I remember when the Mercury Marquis started to become popular. A friend of my father bought a new one in 1969. As my father admired it, his friend said, proudly, “It’s a baby Lincoln”, and he wasn’t far off. The ’69 Marquis was a step up from the Mercurys of old that everyone recognized as gussied-up Fords. Coming on the heels of the ultra-successful Cougar, it indicated that Mercury finally seemed to be finding its way out of the long, dark wilderness. Sure, Mercurys shared basic Ford platforms, but their Ford roots were skillfully hidden under well-styled sheetmetal and luxurious interiors. And then came the Comet. Two steps forward, then one step back. Or was it three?
The original Mercury Comet (CC here) was not initially conceived as a Mercury, but actually made a pretty decent one. On a longer wheelbase than the Falcon, and with very different sheetmetal and more deluxe interiors, it was certainly a step up from the new compact found down the street at the Ford dealer. By 1966, the Comet had morphed into a mid-size car, leaving Lincoln-Mercury dealers without anything in the compact segment. With FoMoCo working so hard to move Mercury upmarket, this was probably not such a bad thing; after all, very few Buick, Olds and Cadillac salesmen had to peddle Novas–at least before the ’70s.
So the 1966-70 Falcon came and went without a version ever crossing the threshold of a L-M showroom, where both Cougars and Continentals flourished. But the blissful oasis of style and class found at L-M stores would soon be crashed by the arrival of Ford-clones like the 1971 Comet.
The 1970 Maverick (CC here) was Ford’s answer to, well, I’m still not sure. It was too big to be a VW fighter, and was hopelessly outclassed on the higher end by Chevy’s more substantial Nova and Plymouth’s superior Valiant. But as an inexpensive and simple American car, it was pretty successful. The 1971 addition of a Maverick four-door to the Ford lineup also brought a thinly disguised Mercury version called–what else–Comet.
Total badge-engineering? That would come a few years later, with the Monarch and the Zephyr. At least the Comet got its own Mercury-ish hood (complete with power bulge) and taillights from the Montego.
OK, there was also that attempt to replicate the aura of the classic ’60s Continentals with chrome-tipped fender ridges and rocker panels (optional at extra cost). Unfortunately, the look did not really translate.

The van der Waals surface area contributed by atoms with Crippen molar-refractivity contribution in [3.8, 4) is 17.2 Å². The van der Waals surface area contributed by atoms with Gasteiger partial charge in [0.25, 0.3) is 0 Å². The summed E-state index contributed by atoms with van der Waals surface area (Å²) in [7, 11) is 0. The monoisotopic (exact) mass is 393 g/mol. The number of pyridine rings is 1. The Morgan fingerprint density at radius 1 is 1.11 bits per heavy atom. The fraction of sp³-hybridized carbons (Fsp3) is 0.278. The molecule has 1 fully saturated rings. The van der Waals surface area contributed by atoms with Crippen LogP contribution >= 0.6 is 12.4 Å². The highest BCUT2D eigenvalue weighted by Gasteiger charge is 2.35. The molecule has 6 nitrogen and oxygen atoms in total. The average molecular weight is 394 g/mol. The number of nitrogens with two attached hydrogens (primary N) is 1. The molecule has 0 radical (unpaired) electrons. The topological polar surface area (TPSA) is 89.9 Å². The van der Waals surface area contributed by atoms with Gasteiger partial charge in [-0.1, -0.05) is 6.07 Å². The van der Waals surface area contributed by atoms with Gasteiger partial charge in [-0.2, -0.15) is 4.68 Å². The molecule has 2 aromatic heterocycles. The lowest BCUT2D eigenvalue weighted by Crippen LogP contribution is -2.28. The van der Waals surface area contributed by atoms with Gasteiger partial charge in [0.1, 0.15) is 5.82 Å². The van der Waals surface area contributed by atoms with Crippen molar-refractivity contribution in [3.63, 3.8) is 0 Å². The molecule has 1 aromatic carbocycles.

Inside and underneath, the Comet was indistinguishable from the Maverick: same running gear, same chintzy interiors. Shown above are the optional interiors, mind you. Really? We can’t even get a glove box in this little Lincoln? Really, it’s sad to think of all the hard work to create the aura of “The Sign of the Cat” being flushed down the toilet with this slightly-less-cheap Ford.
This particular example alone almost makes my point. Though it is certainly a Mercury, it was Found On the Road Dead. Did it just run out of gas? From the looks of what’s inside, perhaps it simply ran out of oil. I can just hear its owner muttering, “Why the hell didn’t Grandma buy a Dart?” In addition to life-giving fluids, this one could also use some cleaning up. Dare I suggest Comet cleanser? I wonder if anyone named Halley ever went out and bought one of these? They certainly should have. I’ll stop with the stupid Comet jokes. But admit it – doesn’t this version of the Comet deserve them all?
I will go on record as saying that this generation of Comet is my favorite Maverick. I liked the nose and tail treatment of this car better than the Ford version (at least on the 4-door models), and this early model was fairly attractive before the fitment of the chrome-plated snowplow blades that passed for bumpers in 1973-74. And while this car is certainly not as exciting (if I may use that word) as the 1972 Comet GT found by Paul Niedermeyer (CC here), this basic black Comet sedan has at least a shred of Lincolnesque elegance about it. At least I’m trying to talk myself into seeing it. Not working for you? Me neither.
I think the best we can do is to identify this car as Mercury’s final tipping point–that place in history where Ford Motor Company threw up its hands and gave up on the brand. It’s a good thing the Continental Mark IV was generating lots of cash for L-M dealers, because this car started the slow leak of what little amount of prestige Mercury had been able to generate by then. Sure, there was a certain expedience that the Comet (and the even more-cynical Bobcat) provided in the way of volume following the Arab oil embargo, but smaller Mercurys would never again be mistaken as anything other than Fords sold through an alternate dealer network.
I guess we could think of this Comet as one of the last Mercurys able to give its owner even the tiniest illusion that they did something worthwhile by buying a Ford at their Lincoln-Mercury dealer. But a baby Lincoln it ain’t.